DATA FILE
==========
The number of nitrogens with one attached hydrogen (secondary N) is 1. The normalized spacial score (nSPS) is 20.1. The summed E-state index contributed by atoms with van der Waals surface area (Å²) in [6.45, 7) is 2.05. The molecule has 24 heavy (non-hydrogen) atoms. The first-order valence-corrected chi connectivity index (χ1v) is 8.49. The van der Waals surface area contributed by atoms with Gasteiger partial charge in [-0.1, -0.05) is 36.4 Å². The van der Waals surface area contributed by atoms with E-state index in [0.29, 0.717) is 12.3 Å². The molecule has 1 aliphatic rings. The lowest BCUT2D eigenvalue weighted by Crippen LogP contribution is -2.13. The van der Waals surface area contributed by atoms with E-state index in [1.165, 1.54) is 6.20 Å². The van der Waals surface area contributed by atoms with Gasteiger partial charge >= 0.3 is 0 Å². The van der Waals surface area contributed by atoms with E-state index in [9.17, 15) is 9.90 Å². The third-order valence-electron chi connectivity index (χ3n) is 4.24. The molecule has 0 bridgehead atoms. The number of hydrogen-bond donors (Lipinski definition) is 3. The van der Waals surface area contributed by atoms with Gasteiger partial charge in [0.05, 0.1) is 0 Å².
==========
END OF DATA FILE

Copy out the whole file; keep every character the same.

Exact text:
The number of nitrogens with one attached hydrogen (secondary N) is 1. The normalized spacial score (nSPS) is 20.1. The summed E-state index contributed by atoms with van der Waals surface area (Å²) in [6.45, 7) is 2.05. The molecule has 24 heavy (non-hydrogen) atoms. The first-order valence-corrected chi connectivity index (χ1v) is 8.49. The van der Waals surface area contributed by atoms with Gasteiger partial charge in [-0.1, -0.05) is 36.4 Å². The van der Waals surface area contributed by atoms with E-state index in [0.29, 0.717) is 12.3 Å². The molecule has 1 aliphatic rings. The lowest BCUT2D eigenvalue weighted by Crippen LogP contribution is -2.13. The van der Waals surface area contributed by atoms with E-state index in [1.165, 1.54) is 6.20 Å². The van der Waals surface area contributed by atoms with Gasteiger partial charge >= 0.3 is 0 Å². The van der Waals surface area contributed by atoms with E-state index in [9.17, 15) is 9.90 Å². The third-order valence-electron chi connectivity index (χ3n) is 4.24. The molecule has 0 bridgehead atoms. The number of hydrogen-bond donors (Lipinski definition) is 3. The van der Waals surface area contributed by atoms with Gasteiger partial charge in [0.05, 0.1) is 0 Å².